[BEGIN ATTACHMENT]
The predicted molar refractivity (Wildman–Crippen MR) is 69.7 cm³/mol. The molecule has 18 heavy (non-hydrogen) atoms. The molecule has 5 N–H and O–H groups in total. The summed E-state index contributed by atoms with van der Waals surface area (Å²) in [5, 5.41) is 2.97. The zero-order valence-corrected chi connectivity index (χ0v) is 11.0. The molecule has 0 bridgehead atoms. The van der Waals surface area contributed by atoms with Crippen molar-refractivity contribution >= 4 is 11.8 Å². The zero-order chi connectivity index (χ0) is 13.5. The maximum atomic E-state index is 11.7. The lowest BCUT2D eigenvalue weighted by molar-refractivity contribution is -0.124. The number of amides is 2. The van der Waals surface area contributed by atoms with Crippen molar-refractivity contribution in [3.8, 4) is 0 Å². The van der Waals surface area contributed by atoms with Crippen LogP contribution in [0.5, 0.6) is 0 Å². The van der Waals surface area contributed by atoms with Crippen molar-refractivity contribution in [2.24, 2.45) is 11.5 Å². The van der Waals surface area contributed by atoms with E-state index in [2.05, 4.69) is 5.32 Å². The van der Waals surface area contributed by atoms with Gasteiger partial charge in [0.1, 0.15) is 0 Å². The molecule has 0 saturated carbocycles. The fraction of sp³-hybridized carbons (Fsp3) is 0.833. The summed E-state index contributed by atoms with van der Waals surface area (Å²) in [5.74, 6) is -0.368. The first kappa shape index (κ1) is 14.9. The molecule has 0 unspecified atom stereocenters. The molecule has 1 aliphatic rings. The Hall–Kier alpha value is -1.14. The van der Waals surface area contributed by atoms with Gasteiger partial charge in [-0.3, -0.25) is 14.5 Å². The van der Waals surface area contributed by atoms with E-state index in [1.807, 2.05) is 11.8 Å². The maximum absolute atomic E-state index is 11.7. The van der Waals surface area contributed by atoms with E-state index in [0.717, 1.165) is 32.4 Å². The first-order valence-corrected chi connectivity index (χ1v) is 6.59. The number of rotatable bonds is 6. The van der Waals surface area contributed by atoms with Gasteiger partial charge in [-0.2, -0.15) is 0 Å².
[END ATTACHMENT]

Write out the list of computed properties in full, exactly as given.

The predicted molar refractivity (Wildman–Crippen MR) is 69.7 cm³/mol. The molecule has 18 heavy (non-hydrogen) atoms. The molecule has 5 N–H and O–H groups in total. The summed E-state index contributed by atoms with van der Waals surface area (Å²) in [5, 5.41) is 2.97. The zero-order valence-corrected chi connectivity index (χ0v) is 11.0. The molecule has 0 bridgehead atoms. The van der Waals surface area contributed by atoms with Crippen molar-refractivity contribution >= 4 is 11.8 Å². The zero-order chi connectivity index (χ0) is 13.5. The maximum atomic E-state index is 11.7. The lowest BCUT2D eigenvalue weighted by molar-refractivity contribution is -0.124. The number of amides is 2. The van der Waals surface area contributed by atoms with Crippen molar-refractivity contribution in [3.8, 4) is 0 Å². The van der Waals surface area contributed by atoms with Crippen LogP contribution in [0.5, 0.6) is 0 Å². The van der Waals surface area contributed by atoms with Crippen molar-refractivity contribution in [2.24, 2.45) is 11.5 Å². The van der Waals surface area contributed by atoms with E-state index in [2.05, 4.69) is 5.32 Å². The van der Waals surface area contributed by atoms with Gasteiger partial charge in [0.1, 0.15) is 0 Å². The molecule has 0 saturated carbocycles. The fraction of sp³-hybridized carbons (Fsp3) is 0.833. The summed E-state index contributed by atoms with van der Waals surface area (Å²) in [5.74, 6) is -0.368. The first kappa shape index (κ1) is 14.9. The molecule has 0 unspecified atom stereocenters. The molecule has 1 aliphatic rings. The Hall–Kier alpha value is -1.14. The van der Waals surface area contributed by atoms with Gasteiger partial charge in [-0.3, -0.25) is 14.5 Å². The van der Waals surface area contributed by atoms with E-state index in [1.807, 2.05) is 11.8 Å². The maximum absolute atomic E-state index is 11.7. The van der Waals surface area contributed by atoms with E-state index in [0.717, 1.165) is 32.4 Å². The first-order valence-corrected chi connectivity index (χ1v) is 6.59. The number of rotatable bonds is 6. The van der Waals surface area contributed by atoms with Gasteiger partial charge in [-0.2, -0.15) is 0 Å².